"Cleo and the Reluctant Steed" - mixed media on canvas paper, 16" x 20"
I recently started keeping a sketchbook. Random ideas, drawings and what-nots. Cleo and her giraffe appeared in my sketchbook early one morning, before caffeine had kicked in and while clear thought was still a bit muddy and elusive. I thought they were going to be just one more idea languishing in those pages, but the image of the giraffe kept sneaking back into my mind over several days, so into the studio I went.
As his face began to take shape, I was surprised and a bit tickled by how obviously put out he is by the notion of being ridden. And how unaware of this his heavily-crowned rider seems to be. I wish I could say that I have an exact plan for the personalities of my characters, but I am completely at their mercy. As with my recent comments about abstracts, if I try to paint these characters in a certain way, they completely rebel and refuse to cooperate. It just doesn't work out at all.
I think that's part of the magic of art - I am enthralled by its unpredictability. Ok, enthralled and frustrated sometimes, but I keep coming back. Because really I want to meet all these beasties and their companions. I want to hear about their adventures and watch them ride (or fly or swim or run) off to their forever homes, where they were meant to be before I even drew them in a sketchbook.
Thank goodness all of these creatures are housebroken. Maybe that's part of the magic?
"Her Joy is Unlimited" - mixed media on gallery-wrapped canvas, 30" x 40" x 1.5"
Painting an abstract is always an internal struggle for me. It is the creative equivalent of marathon which spans an area with both freezing rain, blistering heat and a finish line. All I can do is prepare to see it through to the end, because crossing the line at the end makes it all worthwhile. This piece was no different.
There are more than ten layers and multiple concept iterations on this canvas. What I wanted it to be versus what it decided to be; a tug-of-war between the art and me. For awhile, I thought this one had me beat. Seriously! At the third layer, I covered the canvas with words scrawled in charcoal - intention setting that I would be able to "see" what this piece wanted to become, to set aside my preconceptions and relax into it.
In frustration, I walked away from it for three days. And that was the turning point. It came together easily, joyfully and without struggle when I returned. Because I had surrendered my will over to the art. It painted itself, so to speak, as I became merely the hands wielding the scraper, the paint, the brayer. And then it was done. The finished line was crossed, and I was overcome with joy.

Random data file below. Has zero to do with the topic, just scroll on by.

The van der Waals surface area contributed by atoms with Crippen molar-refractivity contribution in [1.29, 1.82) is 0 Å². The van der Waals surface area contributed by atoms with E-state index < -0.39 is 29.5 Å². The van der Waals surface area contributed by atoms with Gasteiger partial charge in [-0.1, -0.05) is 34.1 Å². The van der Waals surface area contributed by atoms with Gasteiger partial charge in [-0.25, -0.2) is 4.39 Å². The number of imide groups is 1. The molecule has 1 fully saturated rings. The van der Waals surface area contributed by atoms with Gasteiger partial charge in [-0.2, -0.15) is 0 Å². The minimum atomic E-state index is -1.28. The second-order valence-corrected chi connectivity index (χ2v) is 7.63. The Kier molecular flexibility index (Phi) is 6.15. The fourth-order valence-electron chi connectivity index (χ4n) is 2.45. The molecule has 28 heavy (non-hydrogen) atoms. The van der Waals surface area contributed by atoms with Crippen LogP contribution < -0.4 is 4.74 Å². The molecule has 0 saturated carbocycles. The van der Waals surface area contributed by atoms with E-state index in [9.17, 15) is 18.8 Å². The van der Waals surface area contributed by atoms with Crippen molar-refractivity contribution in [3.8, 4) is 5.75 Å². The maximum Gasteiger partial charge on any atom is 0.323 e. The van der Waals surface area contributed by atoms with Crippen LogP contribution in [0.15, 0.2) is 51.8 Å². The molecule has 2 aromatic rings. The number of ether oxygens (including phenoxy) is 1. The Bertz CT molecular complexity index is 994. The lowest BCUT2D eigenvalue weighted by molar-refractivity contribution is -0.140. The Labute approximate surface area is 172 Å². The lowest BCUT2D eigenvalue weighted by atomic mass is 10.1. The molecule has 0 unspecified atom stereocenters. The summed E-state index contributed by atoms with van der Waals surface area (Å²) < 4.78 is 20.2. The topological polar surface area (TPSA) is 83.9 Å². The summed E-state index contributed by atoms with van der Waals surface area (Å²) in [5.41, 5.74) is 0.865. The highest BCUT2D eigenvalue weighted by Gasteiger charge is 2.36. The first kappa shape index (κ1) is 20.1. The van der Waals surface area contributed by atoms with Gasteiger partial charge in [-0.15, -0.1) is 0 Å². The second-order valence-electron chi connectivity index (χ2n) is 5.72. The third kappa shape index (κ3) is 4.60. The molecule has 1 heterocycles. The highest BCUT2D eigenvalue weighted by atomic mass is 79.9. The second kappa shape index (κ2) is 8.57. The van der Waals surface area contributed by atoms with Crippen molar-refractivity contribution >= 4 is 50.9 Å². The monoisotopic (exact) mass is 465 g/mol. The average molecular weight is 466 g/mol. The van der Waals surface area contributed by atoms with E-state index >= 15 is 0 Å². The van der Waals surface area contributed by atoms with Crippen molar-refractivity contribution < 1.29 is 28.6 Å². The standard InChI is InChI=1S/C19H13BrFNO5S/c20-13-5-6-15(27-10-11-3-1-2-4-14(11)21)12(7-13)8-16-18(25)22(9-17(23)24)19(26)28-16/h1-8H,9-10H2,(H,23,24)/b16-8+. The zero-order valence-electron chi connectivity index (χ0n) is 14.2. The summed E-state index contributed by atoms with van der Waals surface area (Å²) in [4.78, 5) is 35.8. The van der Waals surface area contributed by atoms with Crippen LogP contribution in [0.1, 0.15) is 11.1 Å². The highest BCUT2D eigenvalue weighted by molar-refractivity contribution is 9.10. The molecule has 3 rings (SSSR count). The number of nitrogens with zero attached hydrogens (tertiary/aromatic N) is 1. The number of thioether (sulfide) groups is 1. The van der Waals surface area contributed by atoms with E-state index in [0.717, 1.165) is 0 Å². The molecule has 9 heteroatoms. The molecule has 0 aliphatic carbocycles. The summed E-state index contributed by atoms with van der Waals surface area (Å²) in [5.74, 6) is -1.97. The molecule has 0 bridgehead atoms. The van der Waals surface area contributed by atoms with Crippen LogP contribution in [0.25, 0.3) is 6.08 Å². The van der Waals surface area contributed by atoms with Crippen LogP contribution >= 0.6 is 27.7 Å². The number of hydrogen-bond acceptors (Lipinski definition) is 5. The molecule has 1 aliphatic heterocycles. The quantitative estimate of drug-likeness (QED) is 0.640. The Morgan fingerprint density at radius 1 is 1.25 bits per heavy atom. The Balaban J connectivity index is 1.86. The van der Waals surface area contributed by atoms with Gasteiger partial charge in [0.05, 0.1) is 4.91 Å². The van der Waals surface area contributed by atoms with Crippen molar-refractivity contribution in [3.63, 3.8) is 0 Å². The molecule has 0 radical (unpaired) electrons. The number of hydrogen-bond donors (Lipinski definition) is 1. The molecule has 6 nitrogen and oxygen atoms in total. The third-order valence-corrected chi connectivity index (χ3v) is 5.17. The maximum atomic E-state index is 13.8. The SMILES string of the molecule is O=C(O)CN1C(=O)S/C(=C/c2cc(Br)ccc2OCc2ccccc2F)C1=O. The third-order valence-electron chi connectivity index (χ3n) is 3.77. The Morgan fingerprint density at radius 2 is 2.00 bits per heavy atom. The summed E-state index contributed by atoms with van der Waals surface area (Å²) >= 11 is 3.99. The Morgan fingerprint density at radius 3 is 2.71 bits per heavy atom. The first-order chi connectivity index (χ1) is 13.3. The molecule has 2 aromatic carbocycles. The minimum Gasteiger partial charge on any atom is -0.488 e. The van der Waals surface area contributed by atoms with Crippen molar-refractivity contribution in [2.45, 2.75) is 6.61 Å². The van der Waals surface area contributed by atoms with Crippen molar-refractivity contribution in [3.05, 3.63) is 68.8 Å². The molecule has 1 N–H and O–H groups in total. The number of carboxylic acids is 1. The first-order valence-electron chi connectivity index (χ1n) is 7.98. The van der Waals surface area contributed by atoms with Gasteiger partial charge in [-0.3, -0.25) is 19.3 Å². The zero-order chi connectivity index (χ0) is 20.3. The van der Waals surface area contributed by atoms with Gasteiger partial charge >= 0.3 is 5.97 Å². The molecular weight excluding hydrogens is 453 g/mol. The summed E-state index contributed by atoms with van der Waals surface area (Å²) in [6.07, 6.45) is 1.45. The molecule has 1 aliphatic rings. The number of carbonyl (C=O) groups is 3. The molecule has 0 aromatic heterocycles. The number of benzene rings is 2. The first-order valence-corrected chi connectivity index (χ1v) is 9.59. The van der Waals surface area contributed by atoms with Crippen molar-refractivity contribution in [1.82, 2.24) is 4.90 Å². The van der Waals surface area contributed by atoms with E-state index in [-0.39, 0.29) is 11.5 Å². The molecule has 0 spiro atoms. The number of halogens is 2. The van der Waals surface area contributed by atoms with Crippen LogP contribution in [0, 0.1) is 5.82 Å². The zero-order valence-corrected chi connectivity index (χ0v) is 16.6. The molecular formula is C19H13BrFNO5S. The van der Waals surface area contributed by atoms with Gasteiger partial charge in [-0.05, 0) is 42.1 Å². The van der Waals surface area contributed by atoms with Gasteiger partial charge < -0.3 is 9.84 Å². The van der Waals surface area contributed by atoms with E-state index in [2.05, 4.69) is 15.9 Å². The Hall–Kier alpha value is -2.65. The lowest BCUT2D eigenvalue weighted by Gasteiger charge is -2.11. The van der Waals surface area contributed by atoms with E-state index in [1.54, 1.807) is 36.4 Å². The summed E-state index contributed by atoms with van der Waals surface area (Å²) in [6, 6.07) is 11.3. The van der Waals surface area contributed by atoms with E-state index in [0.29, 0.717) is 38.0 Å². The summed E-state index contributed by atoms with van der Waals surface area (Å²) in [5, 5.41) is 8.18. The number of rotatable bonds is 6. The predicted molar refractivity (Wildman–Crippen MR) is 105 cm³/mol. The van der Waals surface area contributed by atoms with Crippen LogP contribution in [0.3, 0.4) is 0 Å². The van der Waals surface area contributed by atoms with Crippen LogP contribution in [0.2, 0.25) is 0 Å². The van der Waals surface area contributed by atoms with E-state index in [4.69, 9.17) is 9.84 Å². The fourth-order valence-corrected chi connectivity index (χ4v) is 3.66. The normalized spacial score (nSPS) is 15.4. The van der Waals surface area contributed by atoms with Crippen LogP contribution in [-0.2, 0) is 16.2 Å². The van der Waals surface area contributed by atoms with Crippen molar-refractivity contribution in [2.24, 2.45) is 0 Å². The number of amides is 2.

This piece had a message for me. Letting go, surrendering, relaxing into the flow of things outside of my control. It isn't the first time life has brought the message to me (and I am pretty sure it won't be the last). But there was so much joy in the flow of this one - it lingers. Each time I pass by it hanging on the wall, I smile.
"Beach Walkers" and "Beach Walkers 2" - watercolor on 140lb cold pressed paper, each 12" x 16" SOLD
This week I went back to my watercolors and those goofy flocks of ibis which I find so entertaining. They are such beautiful birds...until they speak. Which sounds like an out of tune honk. And always makes me laugh.
My dad has a few thoughts on these birds. He calls them the "cattle of Florida". They are always in a herd, take their time when crossing the roads, and graze wherever they go. And, true enough, when I am driving the car or riding my bike and an ibis decides to cross the road, all I can do is stop and wait Eventually it will get to the other side and I can continue on my merry way.
There is a bachelor ibis who frequents our backyard. When he sees one of us out with the corn bucket feeding the ducks and turtles, he comes running. He will dart in and out of ducklings, big muscovy males, turtle hoards and little green herons, grab a bit of food and run off with it. He is too shy to wait at the back door in the morning with the army of ducklings and their mothers. and hovers at the edges of the yard instead.
So what message does the ibis have for us? The ibis spirit animal tells you it is time to expand and explore. Connect with others and seek out opportunities they may bring. Communication and socialization. It is said if the ibis appears and has a red beak and legs, something rich and fertile is coming your way in the next 3-6 weeks. Trust your intuition and watch for new ideas and lessons on the horizon. Wisdom and enlightenment will be yours! And, if you're in our backyard, perhaps a morsel of bread.
"Dragon Rider" - mixed media on canvas paper, 16 x 20. Ready for framing.
I took an online quiz to find out what mythical creature I am...and I am the dragon (I am certain my children would agree! ha ha!) That seemed like reason enough to put a dragon on a piece of art this week. But as things happen, the message from the universe did not end there.
Taking a day trip with my hubby, we got a little car-happy and started singing some old songs. As you might be guessing, "Puff the Magic Dragon" was one of them. Our singing isn't anything to brag about, but the long discussion afterward about the meaning behind the song was pretty interesting, including Vietnam, the 1960's, childhood memories and my inability to get the lyrics right to most songs (doesn't everyone make up words to songs when they aren't sure what the lyric is?)
This song almost always makes me teary. The thought of Jackie Paper forgetting his magical dragon, growing up and passing on while Puff pines away for his boy in Honalee...it is too much for my soft heart. But it did get me to thinking..."dragons live forever, but not so little boys" or little girls. And yet, can't they live forever? Our little boys and girls? I think they can. In our hearts, in our imaginations, in our approach to life. The lesson of Puff the Magic Dragon, for me, is to keep my inner child alive, give her lots of fodder for new imaginings and keep approaching life with a belief in magic. If perception is reality, you will find me living by the sea, riding dragons and frolicking in the mist. Tea and cookies are served at 3 o'clock. Will you join us?
"Ivan, Stilted" - mixed media on gallery-wrapped canvas, 16" x 40" x 1.5". Ready to hang.